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Halo: Combat Evolved - Anniversary (Xbox 360) artwork

Halo: Combat Evolved - Anniversary (Xbox 360) review

"When the rocket launcher and shotgun appear later in the game, they appear for specific situations and not because your arsenal has been lacking up to this point. And from the early appearance of grunts on the Pillar of Autumn all the way to the grand reveal of the Flood and the Sentinels, Halo is a textbook example of how to gradually unfold enemies in a meaningful way. Are you prepared to fear a cloaked elite with an energy sword for the very first time, all over again?"

Halo holds up. That's the main takeaway from Halo: Combat Evolved Anniversary, a remastered re-release of the ten year old game that established console systems as a viable place for shooters. Goldeneye on the N64 demonstrated that shooters could work on a console system. But Halo demonstrated that they could be great.

For this re-release, Microsoft rebuilt the single player campaign in a new engine. To verify all the new, press a button to almost instantly toggle the graphics to their original appearance. It's quite a difference. Ten years ago, we thought this looked pretty good. We probably appended the words "for a console game" to that phrase, but we still thought it looked pretty good. The remastered version has the same basic geometry and animation, but boy what a difference the incidentals make. Higher resolution textures, longer viewing distances, better lighting effects, and all those lovely pointless bits of foliage. Anniversary looks pretty good. For a remastered ten year old console game.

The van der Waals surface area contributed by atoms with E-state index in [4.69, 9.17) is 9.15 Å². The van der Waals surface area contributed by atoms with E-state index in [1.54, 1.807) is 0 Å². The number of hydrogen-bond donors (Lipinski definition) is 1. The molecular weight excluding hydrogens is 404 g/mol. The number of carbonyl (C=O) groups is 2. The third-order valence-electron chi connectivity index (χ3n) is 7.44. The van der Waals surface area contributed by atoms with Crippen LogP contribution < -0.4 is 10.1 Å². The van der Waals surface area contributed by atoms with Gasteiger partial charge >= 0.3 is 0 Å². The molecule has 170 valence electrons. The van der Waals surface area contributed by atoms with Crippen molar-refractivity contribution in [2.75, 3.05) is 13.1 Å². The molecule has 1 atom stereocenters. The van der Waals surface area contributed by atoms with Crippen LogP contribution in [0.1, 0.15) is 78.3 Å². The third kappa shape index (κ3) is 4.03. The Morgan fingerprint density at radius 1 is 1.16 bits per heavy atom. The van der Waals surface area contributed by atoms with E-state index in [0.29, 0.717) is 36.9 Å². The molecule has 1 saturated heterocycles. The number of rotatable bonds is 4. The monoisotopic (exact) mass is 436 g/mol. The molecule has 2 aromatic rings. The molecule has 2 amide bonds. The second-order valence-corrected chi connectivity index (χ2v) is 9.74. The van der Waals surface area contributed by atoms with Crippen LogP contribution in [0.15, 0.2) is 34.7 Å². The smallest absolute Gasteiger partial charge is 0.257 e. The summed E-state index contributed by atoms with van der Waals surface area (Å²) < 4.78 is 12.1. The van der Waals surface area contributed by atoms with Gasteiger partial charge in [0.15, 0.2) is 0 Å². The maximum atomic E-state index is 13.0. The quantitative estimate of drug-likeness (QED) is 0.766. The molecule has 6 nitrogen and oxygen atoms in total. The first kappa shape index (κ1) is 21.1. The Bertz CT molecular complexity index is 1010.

Halo: Combat Evolved - Anniversary asset

But ultimately, this all takes a back seat to just how good Halo was. Is. And you don't have to append the phrase "for a console game", or even "for a ten year old console game", to that. This was and is a flat-out great shooter.

At first, it can be hard to erase from your brain the intervening Halos. I died more times than I care to admit trying to hijack that first Covenant tank. In case you're wondering: six. You might find yourself similarly trying to pick up an energy sword, equip plasma guns akimbo, or swap out the running ability for a holograph. Not so fast, Chief. That stuff doesn't come along until later games. And surprisingly enough, it's not terribly missed. The weapons and enemies are still wonderful creations, full of personality. It's a delight to rediscover how elegant the guns felt this early in the series. When the rocket launcher and shotgun appear later in the game, they appear for specific situations and not because your arsenal has been lacking up to this point. And from the early appearance of grunts on the Pillar of Autumn all the way to the grand reveal of the Flood and the Sentinels, Halo is a textbook example of how to gradually unfold enemies in a meaningful way. Are you prepared to fear a cloaked elite with an energy sword for the very first time, all over again?